Why Was Simvastatin 80mg Recalled?

Summary: The FDA has put a restriction on the use of Simvastatin 80mg – it was not recalled. Patients who have had no side effects on this dose for 12 months may be able to continue taking it. If you haven’t reached the 12 month window yet there are still other options. Some of which will depend on other medications that you might be taking.

Dear Curtis: I’ve been taking Simvastatin 80mg for almost a year now and I haven’t had any problem and my cholesterol has gotten better. I went into the pharmacy to get my refill and the pharmacist told me they are going to have to switch me to something else because Simvastatin was recalled. Why would they recall it and what are people, who had good results with it, suppose to do?

Not trying to split hairs, but at the time of this writing, the 80mg strength of Simvastatin has not been recalled. It’s important for you to know the difference because too many patients think that they don’t have any options in this scenario. Truth is, you do. But, first of all, you need to understand why the restrictions were put in place.

What happened was a large scale study (called the SEARCH study) found that patients on Simvastatin 80mg had a much larger chance of developing myopathies. Myopathy is a rare type of muscle pain that can happen with any of the statin cholesterol lowering medications like Simvastatin.

Unfortunately, in the study it was clear that this side effect was popping up much more than it should have. Ultimately prompting the Food and Drug Administration to restrict the use of Simvastatin 80mg. So, it was NOT recalled. But it’s use is limited.

A New Guide for Simvastatin Dosing

If you’d like to understand your options a little better here’s a quick breakdown of what could likely happen.

  1. For patients who have been on Simvastatin 80mg for over 12 months with no signs of myopathy they may be able to continue to take the drug.
  2. For patients who have been on this dose less than 12 months it’s recommended that the dose be dropped or that a switch to another cholesterol lowering medication be made. Some examples in the same class include Lipitor, Pravachol (pravastatin) or Mevacor (lovastatin).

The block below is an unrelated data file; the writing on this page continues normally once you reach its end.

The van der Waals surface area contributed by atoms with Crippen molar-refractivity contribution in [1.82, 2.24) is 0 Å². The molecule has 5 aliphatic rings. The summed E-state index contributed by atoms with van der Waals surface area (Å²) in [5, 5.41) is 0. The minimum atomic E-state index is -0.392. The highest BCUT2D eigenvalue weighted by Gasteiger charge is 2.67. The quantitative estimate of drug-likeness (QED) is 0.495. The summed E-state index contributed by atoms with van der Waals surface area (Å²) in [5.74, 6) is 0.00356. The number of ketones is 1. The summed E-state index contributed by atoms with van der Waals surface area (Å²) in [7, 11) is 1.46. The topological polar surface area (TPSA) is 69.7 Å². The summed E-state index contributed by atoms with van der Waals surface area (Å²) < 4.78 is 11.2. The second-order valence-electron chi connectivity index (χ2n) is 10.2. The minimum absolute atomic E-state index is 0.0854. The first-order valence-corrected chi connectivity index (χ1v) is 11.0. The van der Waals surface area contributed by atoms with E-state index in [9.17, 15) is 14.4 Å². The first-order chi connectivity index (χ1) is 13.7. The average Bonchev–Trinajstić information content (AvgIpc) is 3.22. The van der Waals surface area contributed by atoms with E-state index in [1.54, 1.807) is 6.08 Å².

3. Doctor’s should not prescribe more than 20 mg of Simvastatin if you are taking the blood pressure medication Norvasc (amlodipine) or the angina medication Ranexa (ranolazine).
  4. The dose of Simvastatin should not go above 10mg a day if you are taking Cordarone (amiodarone), Cardizem (diltiazem) or Verelan (verapamil).
  5. Finally, you should avoid using Simvastatin completely with any of the antifungals (like ketoconazole or itraconazole), antibiotics like erythromycin and clarithromycin, HIV Protease inhibitors, gemfibrozil, cyclosporine or nefazodone.

Not Cut and Dry

The problem that you are facing right now is that you’re in a high risk group with the dose of Simvastatin your’re taking. A doctor may be very hesitant to ‘buck’ a clear FDA warning and put him or herself at risk from something happening and being liable.

However, if you really feel like switching right now would be detrimental you actually have a case because you are close to reaching that 12 month window and you haven’t had any side effects. So your doctor may be willing to let you continue.

If you have any form of prescriptions insurance you may want to take a peek at using Lipitor. To be as effective as simvastatin 80mg you only have to take 40mg of Lipitor. But, the cash price of Lipitor is still very high so insurance is critical in this situation.

The point is it’s not as cut and dry as you may have originally thought. You have a number of options and the best one for you depends not only on you and your doctor’s discussions but also other medications that you are taking – or could possibly be taking in the near future.


  1. Mark says:

    This is (one of) the (many) problem(s) I have with doctors, they live in their own little bubble, so sure of themselves, only getting their information from their drug rep, like politicians with lobbyists. Simvastatin, at the time of this article, was in the midst of its second recall for reports of moldy, musty smell coming from the pills. Get over your ego, doc, and actually do some work, stay up to date in your field, and understand that your role is to help patients, not tell them how smart you are.

  2. Regina Bartlett says:

    I came down with severe pain in my hips, knees and legs and am a very active musician. I stopped simvastatin and took MSM and Gluclosamine and am feeling much better.

  3. I had some patients in Peru that after taking Zocor 20mg/daily had severe muscle pain, that couldn’t or work. The withdrawal of this drug stopped the pain in matter of days.
    Are there some pathology findings in the muscles of these patients, like fibromyositis
    or nerve injury?
    what are the alternatives if the symptoms are due to statins, response?

  4. I would think, that these symptons are drug/family related, as well as the liver enzymes response, but I haven’t read in the medical literture serious research on this matter.
    Another group of drugs in the treatment of Essential Hypertension, like the ACE inhibitors of the first and second generation
    produced severe cough, that was due to problems with lung surfactants. The third generation did not problems of this kind like Losartan, Valsartan etc. Cardiologists
    and Ingternal Medicine physicians have options in the treatment of Arterial Hypertension, and symptoms free.

  5. roy slater says:

    i just trust my doctor but i do go and get reg blood tests to


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